Wednesday, January 15, 2014

Emptying one's cup...

About a month ago a self defense introductory course was held at my aikido dojo.  The main focus was on avoidance, awareness and some basic grab releases with the objective of getting free and escaping. Nothing earth shattering or complicated, but some things did not rub me the right way as the saying goes...

For example, my teacher was demonstrating the use of hanmi, and how its higher posture was better than karate stances which were lower and less mobile.  Watching him move in shiko dachi by swinging his legs up and forward was funny as I thought of an organ grinder monkey running around, but it also made me think.  Did he know that such low stances are mainly for leg training or specific applications such as throws that require stability?  If I can move with surety in a low stance I can do so much faster when upright...

Another thing shown was how to address a stranger moving into someone's personal space. Basically a forceful, assertive "Stop!" or "I don't know you!" should be used if anyone threatened to get too close, while putting a hand palm up in the universally understood "stop" position... Now while I can see something like this having some use in a place where others might be around (basically a social altercation of some sort) it presents no solution if confronted with a very enraged person or someone just coming around a corner ready to jump you. My years in security whisper in my ear "that crap will not work!", if someone is less than civilized and none too prone to reason.

The next class after the seminar I was exposed to some finer points of ikkyo applications, and some of the atemi available to be used against a committed attack. Broken ribs, elbow breaks, cervical damage from forcefully smashing a person using the leverage of the locked arm... hardcore, real useful stuff if things get real! This is what I think of as the martial component of the discipline, the -jutsu. Our dojo follows the Iwama ryu school, a traditional aikido form with a large number of technical applications (the empty hand forms alone number close to 600). Following the usual "crawl before you walk" approach is a foregone conclusion with such a diverse and technically diverse body of knowledge, so I can appreciate the time spent in repetition of the basic waza; that being said, getting an occasional glimpse at the martial potential of aikido is very satisfying.

These two very dissimilar experiences pretty much back to back left me thinking... I have seen that what I am learning can be effective and dangerous given time, practice and experience. I have also noticed that my teacher, while definitely qualified and technically proficient, might not have been exposed to violence of the type my past work experience has afforded me. I could be wrong, mind you; he might have underground fights on weekends that I don't know of, but he doesn't send that vibe. That in itself is a valuable skill to have, and makes me wonder if the lack of that very vibe makes me sometimes question the validity of what I am being taught.

It is habitual for people to more readily accept instruction from a person which they can see has a real understanding of the underlying aspects of that which they are attempting to learn. Basically, if you haven't been attacked at full speed with a blade and survived, how can you be sure if what you are practicing works? How do you defend yourself against two flanking attackers while a guy in front looks ready to rush you? We want to know the answer to all possible variations and problems that might arise, having the certitude that our training can cope with all comers in all situations. Learning from someone who has such experience and has tales you can relate to puts us at ease, like passing some litmus test of infallibility, easing our subconscious fear of the unexpected by making us believe that "if I do just that, I will prevail!"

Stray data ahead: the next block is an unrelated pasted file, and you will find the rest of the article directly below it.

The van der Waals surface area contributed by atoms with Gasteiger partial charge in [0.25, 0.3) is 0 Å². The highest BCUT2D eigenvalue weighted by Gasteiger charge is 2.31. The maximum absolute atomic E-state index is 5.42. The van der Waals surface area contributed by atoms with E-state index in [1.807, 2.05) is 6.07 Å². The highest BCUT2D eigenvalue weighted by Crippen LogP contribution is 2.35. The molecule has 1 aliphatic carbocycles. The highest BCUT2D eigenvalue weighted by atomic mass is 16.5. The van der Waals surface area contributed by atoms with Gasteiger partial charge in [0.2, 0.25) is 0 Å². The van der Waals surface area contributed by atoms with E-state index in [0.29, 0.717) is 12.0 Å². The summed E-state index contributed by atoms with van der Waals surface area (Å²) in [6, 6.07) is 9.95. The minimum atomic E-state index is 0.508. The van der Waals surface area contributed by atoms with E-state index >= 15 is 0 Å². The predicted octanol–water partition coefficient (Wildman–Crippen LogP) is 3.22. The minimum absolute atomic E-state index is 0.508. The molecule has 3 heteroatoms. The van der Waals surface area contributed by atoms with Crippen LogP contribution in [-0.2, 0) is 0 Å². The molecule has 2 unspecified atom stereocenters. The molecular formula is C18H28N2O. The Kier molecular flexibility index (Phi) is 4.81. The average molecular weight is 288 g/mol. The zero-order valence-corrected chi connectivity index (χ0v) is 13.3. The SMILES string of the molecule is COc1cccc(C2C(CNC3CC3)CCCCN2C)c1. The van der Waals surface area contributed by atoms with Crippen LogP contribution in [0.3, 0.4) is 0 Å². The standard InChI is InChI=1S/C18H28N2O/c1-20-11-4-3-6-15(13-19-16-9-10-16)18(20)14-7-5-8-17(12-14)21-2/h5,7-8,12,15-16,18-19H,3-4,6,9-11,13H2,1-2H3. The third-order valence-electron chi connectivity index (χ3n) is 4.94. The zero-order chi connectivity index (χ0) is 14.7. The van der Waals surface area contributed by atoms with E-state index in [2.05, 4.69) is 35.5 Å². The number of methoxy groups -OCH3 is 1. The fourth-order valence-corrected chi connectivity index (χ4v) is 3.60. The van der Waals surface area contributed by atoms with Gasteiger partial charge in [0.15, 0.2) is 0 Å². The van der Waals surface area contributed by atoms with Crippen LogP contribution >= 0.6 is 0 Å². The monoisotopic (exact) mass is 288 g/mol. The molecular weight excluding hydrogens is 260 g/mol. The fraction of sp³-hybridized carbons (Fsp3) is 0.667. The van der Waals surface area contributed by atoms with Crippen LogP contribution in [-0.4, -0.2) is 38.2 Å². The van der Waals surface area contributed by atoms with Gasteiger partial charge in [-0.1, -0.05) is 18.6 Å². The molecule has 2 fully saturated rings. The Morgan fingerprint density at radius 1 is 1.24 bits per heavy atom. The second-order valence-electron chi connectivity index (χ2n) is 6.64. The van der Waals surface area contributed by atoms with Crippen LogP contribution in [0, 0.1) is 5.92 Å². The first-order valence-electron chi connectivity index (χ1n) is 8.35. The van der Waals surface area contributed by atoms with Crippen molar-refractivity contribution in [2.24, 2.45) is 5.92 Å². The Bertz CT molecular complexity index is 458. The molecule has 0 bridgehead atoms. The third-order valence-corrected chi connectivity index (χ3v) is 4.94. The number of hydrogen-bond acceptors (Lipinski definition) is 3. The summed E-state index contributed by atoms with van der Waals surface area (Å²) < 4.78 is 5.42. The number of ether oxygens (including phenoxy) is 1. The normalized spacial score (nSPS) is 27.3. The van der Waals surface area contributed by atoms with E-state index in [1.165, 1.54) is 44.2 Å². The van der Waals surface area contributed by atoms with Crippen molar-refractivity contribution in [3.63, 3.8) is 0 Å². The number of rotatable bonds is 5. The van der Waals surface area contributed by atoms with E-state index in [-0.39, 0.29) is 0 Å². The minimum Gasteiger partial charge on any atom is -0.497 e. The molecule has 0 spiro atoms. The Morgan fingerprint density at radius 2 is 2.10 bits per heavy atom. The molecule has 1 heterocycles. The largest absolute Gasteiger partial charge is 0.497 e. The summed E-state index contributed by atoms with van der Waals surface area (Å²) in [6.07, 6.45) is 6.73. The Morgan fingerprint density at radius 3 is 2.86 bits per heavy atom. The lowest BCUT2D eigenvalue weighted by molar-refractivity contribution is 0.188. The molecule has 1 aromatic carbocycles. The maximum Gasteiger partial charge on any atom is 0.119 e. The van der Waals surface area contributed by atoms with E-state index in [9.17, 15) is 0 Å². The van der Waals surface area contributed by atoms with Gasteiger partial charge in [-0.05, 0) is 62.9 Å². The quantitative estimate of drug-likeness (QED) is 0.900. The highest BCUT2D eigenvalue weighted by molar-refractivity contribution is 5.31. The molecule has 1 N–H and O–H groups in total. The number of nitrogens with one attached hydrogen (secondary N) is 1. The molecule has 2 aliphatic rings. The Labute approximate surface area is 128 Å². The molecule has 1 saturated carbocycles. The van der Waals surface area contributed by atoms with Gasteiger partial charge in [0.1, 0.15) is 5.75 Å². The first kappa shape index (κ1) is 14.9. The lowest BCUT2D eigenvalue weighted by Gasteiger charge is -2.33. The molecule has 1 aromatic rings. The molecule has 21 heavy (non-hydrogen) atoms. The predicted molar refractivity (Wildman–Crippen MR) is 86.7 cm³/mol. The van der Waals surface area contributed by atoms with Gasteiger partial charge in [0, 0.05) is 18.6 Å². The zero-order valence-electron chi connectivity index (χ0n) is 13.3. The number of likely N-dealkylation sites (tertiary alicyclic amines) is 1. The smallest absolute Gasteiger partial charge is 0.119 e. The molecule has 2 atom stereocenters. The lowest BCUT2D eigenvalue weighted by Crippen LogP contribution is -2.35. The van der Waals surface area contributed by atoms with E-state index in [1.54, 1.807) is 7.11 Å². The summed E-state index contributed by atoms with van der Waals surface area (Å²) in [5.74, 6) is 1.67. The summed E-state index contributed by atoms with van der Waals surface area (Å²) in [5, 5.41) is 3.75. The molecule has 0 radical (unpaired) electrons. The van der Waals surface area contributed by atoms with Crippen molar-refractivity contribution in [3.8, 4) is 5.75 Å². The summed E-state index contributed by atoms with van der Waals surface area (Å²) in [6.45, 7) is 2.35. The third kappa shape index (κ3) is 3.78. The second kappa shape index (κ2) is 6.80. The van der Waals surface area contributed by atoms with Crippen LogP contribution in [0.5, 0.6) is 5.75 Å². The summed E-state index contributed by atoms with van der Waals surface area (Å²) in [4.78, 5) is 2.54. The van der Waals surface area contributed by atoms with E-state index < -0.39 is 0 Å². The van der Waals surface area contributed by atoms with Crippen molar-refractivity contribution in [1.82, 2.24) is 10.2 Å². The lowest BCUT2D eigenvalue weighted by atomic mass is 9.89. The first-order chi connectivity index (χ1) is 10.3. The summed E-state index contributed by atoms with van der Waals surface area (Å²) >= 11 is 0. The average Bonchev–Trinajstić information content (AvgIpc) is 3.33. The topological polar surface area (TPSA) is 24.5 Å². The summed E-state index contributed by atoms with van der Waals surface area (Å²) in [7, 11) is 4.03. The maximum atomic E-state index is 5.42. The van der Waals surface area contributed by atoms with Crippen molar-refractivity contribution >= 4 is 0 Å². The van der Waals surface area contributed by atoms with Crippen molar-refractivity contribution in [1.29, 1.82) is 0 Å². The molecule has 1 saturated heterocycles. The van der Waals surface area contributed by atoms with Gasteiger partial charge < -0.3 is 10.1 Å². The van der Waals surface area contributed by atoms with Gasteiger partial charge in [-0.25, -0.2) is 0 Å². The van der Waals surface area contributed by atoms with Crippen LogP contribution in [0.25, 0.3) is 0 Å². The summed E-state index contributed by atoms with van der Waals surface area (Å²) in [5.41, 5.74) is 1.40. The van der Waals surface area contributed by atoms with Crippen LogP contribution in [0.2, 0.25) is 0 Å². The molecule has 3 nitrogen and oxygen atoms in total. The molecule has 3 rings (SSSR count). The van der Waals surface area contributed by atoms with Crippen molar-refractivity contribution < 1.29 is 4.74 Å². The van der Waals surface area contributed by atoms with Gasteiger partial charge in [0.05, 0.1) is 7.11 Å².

However, is my teacher's instruction invalidated by what I might perceive as a lack of real world experience? He has proven himself to be a conscientious, patient and knowledgeable teacher, making sure I do not rush my learning, but challenging me in view of my past experience when he feels I might be ready for more complex skills.  His understanding of self defense issues seems to be in line with what is taught at most dojo, which means a lot of misconceptions about the nature of violence in general and what happens when things go REALLY bad. Realistically though, I don't see him getting involved in a situation where this would be an insurmountable disadvantage. When he applies a technique i can feel that if he chose to do so i could be in a lot of hurt. So, a lack of street self defense tactical knowledge  notwithstanding, he is a very capable martial artist. I know I have lots to learn from him, and lately I have realized there is a deeper lesson to be learned from him...

My sensei doesn't practice out of need, but out of love for his chosen art, and that in itself is an asset in my view. After all, I myself am not involved in security and while I do have a personal need to ensure that what I practice does work out of the dojo (old habits die hard) I have come to understand a little better that doing martial arts is a necessity for me, not for a fear of being attacked, or to posture among people in awe of whatever skill I might have; I need this because it makes me HAPPY to do so, and to my grave I wish to carry this joy I feel when I'm being thrown, or put on a arm bar, or do rolls until I'm dizzy. What I'm learning now it's more than a method of defending myself; it is a tool for reshaping my view of the world and how I interact with it and the people I come across. I feel it is time to think more deeply on the why I love this art, rather than on how it will protect me. I believe I have found the right teacher for that.

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